NATIONAL BUREAU OF ECONOMIC RESEARCH
NATIONAL BUREAU OF ECONOMIC RESEARCH

NBER Working Papers by Harold Pollack

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Working Papers

May 2015Thinking, Fast and Slow? Some Field Experiments to Reduce Crime and Dropout in Chicago
with Sara B. Heller, Anuj K. Shah, Jonathan Guryan, Jens Ludwig, Sendhil Mullainathan: w21178
We present the results of three large-scale randomized controlled trials (RCTs) carried out in Chicago, testing interventions to reduce crime and dropout by changing the decision-making of economically disadvantaged youth. We study a program called Becoming a Man (BAM), developed by the non-profit Youth Guidance, in two RCTs implemented in 2009–10 and 2013– 15. In the two studies participation in the program reduced total arrests during the intervention period by 28–35%, reduced violent-crime arrests by 45–50%, improved school engagement, and in the first study where we have follow-up data, increased graduation rates by 12–19%. The third RCT tested a program with partially overlapping components carried out in the Cook County Juvenile Temporary Detention Center (JTDC), which reduced readmi...

Forthcoming in the Quarterly Journal of Economics

January 2014The (Surprising) Efficacy of Academic and Behavioral Intervention with Disadvantaged Youth: Results from a Randomized Experiment in Chicago
with Philip J. Cook, Kenneth Dodge, George Farkas, Roland G. Fryer, Jr, Jonathan Guryan, Jens Ludwig, Susan Mayer, Laurence Steinberg: w19862
There is growing concern that improving the academic skills of disadvantaged youth is too difficult and costly, so policymakers should instead focus either on vocationally oriented instruction for teens or else on early childhood education. Yet this conclusion may be premature given that so few previous interventions have targeted a potential fundamental barrier to school success: "mismatch" between what schools deliver and the needs of disadvantaged youth who have fallen behind in their academic or non-academic development. This paper reports on a randomized controlled trial of a two-pronged intervention that provides disadvantaged youth with non-academic supports that try to teach youth social-cognitive skills based on the principles of cognitive behavioral therapy (CBT), and intensive i...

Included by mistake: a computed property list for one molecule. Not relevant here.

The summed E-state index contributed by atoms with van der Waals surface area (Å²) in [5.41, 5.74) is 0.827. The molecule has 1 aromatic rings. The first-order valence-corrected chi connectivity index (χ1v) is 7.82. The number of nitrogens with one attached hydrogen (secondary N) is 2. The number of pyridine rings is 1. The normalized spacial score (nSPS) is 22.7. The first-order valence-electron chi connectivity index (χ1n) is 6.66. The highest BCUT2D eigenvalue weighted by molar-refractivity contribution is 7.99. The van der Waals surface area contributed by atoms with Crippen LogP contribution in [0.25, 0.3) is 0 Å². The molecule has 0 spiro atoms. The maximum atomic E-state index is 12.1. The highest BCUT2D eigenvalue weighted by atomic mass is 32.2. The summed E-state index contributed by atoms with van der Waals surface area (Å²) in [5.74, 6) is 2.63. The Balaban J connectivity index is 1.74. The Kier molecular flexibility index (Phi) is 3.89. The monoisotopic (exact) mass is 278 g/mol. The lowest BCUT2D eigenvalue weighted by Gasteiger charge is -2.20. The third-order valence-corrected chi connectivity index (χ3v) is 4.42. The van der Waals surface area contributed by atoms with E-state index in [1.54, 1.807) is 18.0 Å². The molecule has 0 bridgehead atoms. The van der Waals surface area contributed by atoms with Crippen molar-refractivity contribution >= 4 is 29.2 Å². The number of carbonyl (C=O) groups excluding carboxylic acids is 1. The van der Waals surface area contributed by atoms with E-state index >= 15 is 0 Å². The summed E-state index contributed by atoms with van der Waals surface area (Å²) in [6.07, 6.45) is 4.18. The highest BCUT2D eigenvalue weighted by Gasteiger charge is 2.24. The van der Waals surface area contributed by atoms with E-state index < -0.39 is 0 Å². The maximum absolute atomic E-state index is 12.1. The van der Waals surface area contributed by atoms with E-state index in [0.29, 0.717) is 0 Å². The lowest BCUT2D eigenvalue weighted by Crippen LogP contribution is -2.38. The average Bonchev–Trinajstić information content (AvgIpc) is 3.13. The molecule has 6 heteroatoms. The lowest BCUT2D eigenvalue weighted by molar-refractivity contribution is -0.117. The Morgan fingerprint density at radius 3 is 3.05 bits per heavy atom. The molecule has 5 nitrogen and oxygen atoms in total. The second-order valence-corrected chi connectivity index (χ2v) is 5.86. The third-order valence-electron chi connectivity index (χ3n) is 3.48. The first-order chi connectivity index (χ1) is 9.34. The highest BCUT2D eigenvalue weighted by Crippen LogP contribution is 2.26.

May 2013Preventing Youth Violence and Dropout: A Randomized Field Experiment
with Sara Heller, Roseanna Ander, Jens Ludwig: w19014
Improving the long-term life outcomes of disadvantaged youth remains a top policy priority in the United States, although identifying successful interventions for adolescents - particularly males - has proven challenging. This paper reports results from a large randomized controlled trial of an intervention for disadvantaged male youth grades 7-10 from high-crime Chicago neighborhoods. The intervention was delivered by two local non-profits and included regular interactions with a pro-social adult, after-school programming, and - perhaps the most novel ingredient - in-school programming designed to reduce common judgment and decision-making problems related to automatic behavior and biased beliefs, or what psychologists call cognitive behavioral therapy (CBT). We randomly assigned 2,740 yo...
January 2011If Drug Treatment Works So Well, Why Are So Many Drug Users in Prison?
with Peter Reuter, Eric L. Sevigny: w16731
This paper examines the effectiveness of drug courts to reduce the size of the incarcerated drug-offending population using data from the Survey of Inmates in State Correctional Facilities and the Survey of Inmates in Local Jails. We find that very few of those entering state prison in 2004 or jail in 2002 would have been eligible for drug diversion through state drug courts. The policy implication is that drug courts and other diversion programs require substantial redesign if they are to contribute to a reduction in the incarcerated population.

Published: If Drug Treatment Works So Well, Why Are So Many Drug Users in Prison?, Harold Pollack, Peter Reuter, Eric Sevigny. in Controlling Crime: Strategies and Tradeoffs, Cook, Ludwig, and McCrary. 2011

Contact and additional information for this authorAll NBER papers and publicationsNBER Working Papers only

 
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